Concerns around child trafficking led the US government to ban the adoption of Cambodian children in December 2001, although it is still allowed in other countries. In 2004, Galindo was sentenced to 18 months in prison for money laundering and fraud in forging children’s birth certificates. It remains unclear how many adoptions Galindo cheated on. For his part, Galindo denies any wrongdoing.

Even if Galindo isn’t familiar with the adoption process, that doesn’t mean the process isn’t without flaws. Social work professor Karen Smith Rotabi-Casares, California State University, who has studied international adoptions in Cambodia, calls this “intentional blindness”. “A lot of these agencies’ adoption officials don’t necessarily see the wrongdoing. They’ve got someone else doing all of it,” Prof Karen said.

Decades of fraud for international adoptions have caused deep suffering to families, said Naly Pilorge, director of the Cambodian Federation for the Promotion and Defense of Human Rights LICADHO. Her team supports mothers looking to reconnect with their children.

Naly Pilorge said for many years a number of orphanages in Cambodia have been scammed, buying babies and selling them to US adoption agencies. A LICADHO report describes orphanage workers who actively approach poor women soon after they give birth in the hospital, soliciting a small sum of money to temporarily deliver their children and promise them that they will be cared for. squirrel.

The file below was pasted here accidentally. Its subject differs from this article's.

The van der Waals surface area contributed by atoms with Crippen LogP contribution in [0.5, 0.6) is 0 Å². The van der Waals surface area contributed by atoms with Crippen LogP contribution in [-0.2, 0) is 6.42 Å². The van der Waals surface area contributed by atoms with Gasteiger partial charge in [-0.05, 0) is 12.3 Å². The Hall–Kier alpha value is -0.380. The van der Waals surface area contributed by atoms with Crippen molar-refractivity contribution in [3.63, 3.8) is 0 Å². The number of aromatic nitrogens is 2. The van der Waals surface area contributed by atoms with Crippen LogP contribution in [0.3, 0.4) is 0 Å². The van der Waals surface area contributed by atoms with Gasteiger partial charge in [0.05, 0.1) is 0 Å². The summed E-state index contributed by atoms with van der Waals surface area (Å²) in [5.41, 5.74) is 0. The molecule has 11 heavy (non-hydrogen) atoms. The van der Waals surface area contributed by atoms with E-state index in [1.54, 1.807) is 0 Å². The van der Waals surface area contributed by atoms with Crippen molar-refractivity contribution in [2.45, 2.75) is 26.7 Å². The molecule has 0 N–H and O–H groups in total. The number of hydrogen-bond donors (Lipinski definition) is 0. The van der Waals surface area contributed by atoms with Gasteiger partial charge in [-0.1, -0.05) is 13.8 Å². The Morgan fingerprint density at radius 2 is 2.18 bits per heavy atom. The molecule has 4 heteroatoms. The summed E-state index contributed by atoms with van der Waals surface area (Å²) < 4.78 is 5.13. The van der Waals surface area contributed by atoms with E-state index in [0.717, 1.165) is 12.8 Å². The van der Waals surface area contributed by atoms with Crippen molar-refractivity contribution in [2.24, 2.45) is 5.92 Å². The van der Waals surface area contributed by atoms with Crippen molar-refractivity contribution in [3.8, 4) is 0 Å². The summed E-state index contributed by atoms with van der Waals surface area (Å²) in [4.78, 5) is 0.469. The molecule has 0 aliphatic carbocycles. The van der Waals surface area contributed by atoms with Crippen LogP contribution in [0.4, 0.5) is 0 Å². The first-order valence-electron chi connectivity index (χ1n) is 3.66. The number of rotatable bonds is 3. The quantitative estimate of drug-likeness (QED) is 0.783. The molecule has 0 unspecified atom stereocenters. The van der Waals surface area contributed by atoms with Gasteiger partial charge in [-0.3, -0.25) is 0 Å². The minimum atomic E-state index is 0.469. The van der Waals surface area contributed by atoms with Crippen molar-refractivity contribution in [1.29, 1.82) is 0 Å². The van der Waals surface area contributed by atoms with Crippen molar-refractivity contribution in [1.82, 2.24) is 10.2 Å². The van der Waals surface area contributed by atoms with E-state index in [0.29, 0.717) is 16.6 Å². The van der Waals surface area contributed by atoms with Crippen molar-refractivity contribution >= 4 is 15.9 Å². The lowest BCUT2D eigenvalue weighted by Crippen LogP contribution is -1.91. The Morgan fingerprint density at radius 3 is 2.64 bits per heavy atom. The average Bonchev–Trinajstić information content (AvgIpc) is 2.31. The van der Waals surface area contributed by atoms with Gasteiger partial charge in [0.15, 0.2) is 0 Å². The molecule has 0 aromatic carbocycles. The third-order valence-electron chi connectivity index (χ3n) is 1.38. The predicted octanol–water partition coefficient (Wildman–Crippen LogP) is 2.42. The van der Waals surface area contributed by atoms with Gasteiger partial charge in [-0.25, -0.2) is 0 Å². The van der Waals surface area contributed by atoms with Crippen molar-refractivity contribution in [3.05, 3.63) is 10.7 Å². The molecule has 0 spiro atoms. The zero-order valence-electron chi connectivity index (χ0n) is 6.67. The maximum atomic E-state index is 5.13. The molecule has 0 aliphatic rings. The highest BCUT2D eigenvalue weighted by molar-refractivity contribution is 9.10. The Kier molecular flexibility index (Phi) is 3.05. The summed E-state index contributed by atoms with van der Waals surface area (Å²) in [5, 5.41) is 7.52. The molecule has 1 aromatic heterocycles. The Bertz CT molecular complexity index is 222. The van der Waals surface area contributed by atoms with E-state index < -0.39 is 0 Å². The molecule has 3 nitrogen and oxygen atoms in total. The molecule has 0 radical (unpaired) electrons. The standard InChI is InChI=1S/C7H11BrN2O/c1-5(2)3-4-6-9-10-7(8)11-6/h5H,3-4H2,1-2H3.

“If the mothers then try to visit their children, they are turned down. If they ask for their children back, they will have to pay many times the amount previously received. These children will eventually be connected to adoption agencies. in the US and elsewhere,” the report said.

Sister Neang Phol was a victim. In 2008, Neang, then 34 years old, raised five children alone on a meager salary from a rubber plantation. Oversized, Neang took 4/5 children to an orphanage in the capital Phnom Penh, 6 hours by car from work.